Since WP Mods was launched the archives page has showed older posts by month and by category. Posts are listed using the index.php template so the title, excerpt and featured image are all displayed. Whilst this is a user friendly way of displaying older articles, it isn’t necessarily what everyone wants.
WP Mods has reviewed hundreds of themes and plugins since it was launched. Visitors that are just browsing the site at a leisurely pace will be more than happy with the traditional archive layout however it’s not the quickest or more practical way of listing posts for people who want to quickly find what they are looking for. The search box is useful if you know exactly what you are looking for however, as most of you know, the default WordPress search engine doesn’t always list the articles you’re trying to find.
Therefore, I looked into listing all the posts from one category on a single page in a traditional list format i.e. no excerpts or image thumbnails, just the name of the post and a link to it. This is a good solution for a site like WP Mods as there is only 6 post categories and hundreds of posts in each category (Note, I didn’t want to simply list all posts by category in the existing archives page as this would involve listing links to several hundred articles below the monthly and category archive links).
There are a few ways in which you can achieve this. You can either create custom templates for each category or you can use a plugin. In this post I am going to show you how you can do both :)
Using A Custom Template
Displaying all the posts from one category on its own page can be achieved easily with the query_posts() function.
The best way to start is to copy one of your existing templates such as your page.php template or archives.php template. Copy the code from your chosen template and name the template something that makes sense to you e.g. archives-news.php or archives-list-1.php. The template name doesn’t really matter, it’s just for your own reference.
As per the query_posts() info page, the default usage of the plugin is:
<?php // The Query query_posts( $args ); // The Loop while ( have_posts() ) : the_post(); echo '<li>'; the_title(); echo '</li>'; endwhile; // Reset Query wp_reset_query(); ?>
The query_posts() function can be used in a number of different ways such as excluding categories from your home page and listing specific posts. The arguments we need to use for listing all the posts from one category is:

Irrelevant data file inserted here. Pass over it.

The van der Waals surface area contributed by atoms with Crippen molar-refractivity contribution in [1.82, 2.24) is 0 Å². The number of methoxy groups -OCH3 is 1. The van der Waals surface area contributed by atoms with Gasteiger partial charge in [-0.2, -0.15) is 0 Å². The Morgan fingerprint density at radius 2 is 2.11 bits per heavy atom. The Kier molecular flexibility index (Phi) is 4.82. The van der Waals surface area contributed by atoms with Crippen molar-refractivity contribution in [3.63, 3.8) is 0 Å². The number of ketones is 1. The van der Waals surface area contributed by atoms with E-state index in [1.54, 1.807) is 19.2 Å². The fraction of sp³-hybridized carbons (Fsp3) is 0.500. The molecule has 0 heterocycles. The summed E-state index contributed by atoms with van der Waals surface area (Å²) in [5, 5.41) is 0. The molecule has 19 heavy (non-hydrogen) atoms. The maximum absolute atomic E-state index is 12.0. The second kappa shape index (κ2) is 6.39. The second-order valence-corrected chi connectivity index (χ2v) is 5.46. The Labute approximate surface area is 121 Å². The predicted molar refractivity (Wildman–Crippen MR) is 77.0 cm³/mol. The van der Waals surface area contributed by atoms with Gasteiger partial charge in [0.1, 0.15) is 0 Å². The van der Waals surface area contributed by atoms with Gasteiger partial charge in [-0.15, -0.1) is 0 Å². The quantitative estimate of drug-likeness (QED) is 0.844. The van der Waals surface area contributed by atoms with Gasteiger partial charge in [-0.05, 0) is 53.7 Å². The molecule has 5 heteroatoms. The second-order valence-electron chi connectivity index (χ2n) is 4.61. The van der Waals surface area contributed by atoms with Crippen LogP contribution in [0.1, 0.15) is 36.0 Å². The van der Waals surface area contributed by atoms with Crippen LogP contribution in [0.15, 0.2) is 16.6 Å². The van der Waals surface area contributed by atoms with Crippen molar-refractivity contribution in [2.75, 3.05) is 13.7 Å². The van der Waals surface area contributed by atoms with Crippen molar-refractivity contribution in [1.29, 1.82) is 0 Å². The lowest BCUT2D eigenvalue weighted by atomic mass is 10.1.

query_posts( array ( 'category_name' => 'The Category Name', 'posts_per_page' => -1 ) );
Putting these parameters into our default usage code we get:
<?php // The Query query_posts( array ( 'category_name' => 'The Category Name', 'posts_per_page' => -1 ) ); // The Loop while ( have_posts() ) : the_post(); echo '<li>'; the_title(); echo '</li>'; endwhile; // Reset Query wp_reset_query(); ?>
The WordPress documentation suggests you use the Category Name unless you want to query posts from a sub category.
They suggest that it is better to use this query instead:
if (is_category('category-slug')): query_posts(array('category_name' => 'category-slug', 'posts_per_page' => -1 )); endif;
After some testing, I realised that it’s best to just use the category slug all the time as the function query posts() doesn’t work correctly if the category slug is different from the name of the category.
For Example, the category slug for my ‘WordPress Themes’ category is simply ‘wordpress-themes’. The following function will work because WordPress simply replaces the space with a hyphen i.e. WordPress Themes = wordpress-themes.
query_posts( array ( 'category_name' => 'WordPress Themes', 'posts_per_page' => -1 ) );
My news category isn’t set up that way. The category is called ‘WordPress News’ however the slug is simply ‘news’. If I called the category using ‘WordPress News’, nothing would show. Therefore I need to call the category slug instead (as WordPress would change ‘WordPress News’ to ‘wordpress-news’, which isn’t the page slug of the category).
query_posts( array ( 'category_name' => 'news', 'posts_per_page' => -1 ) );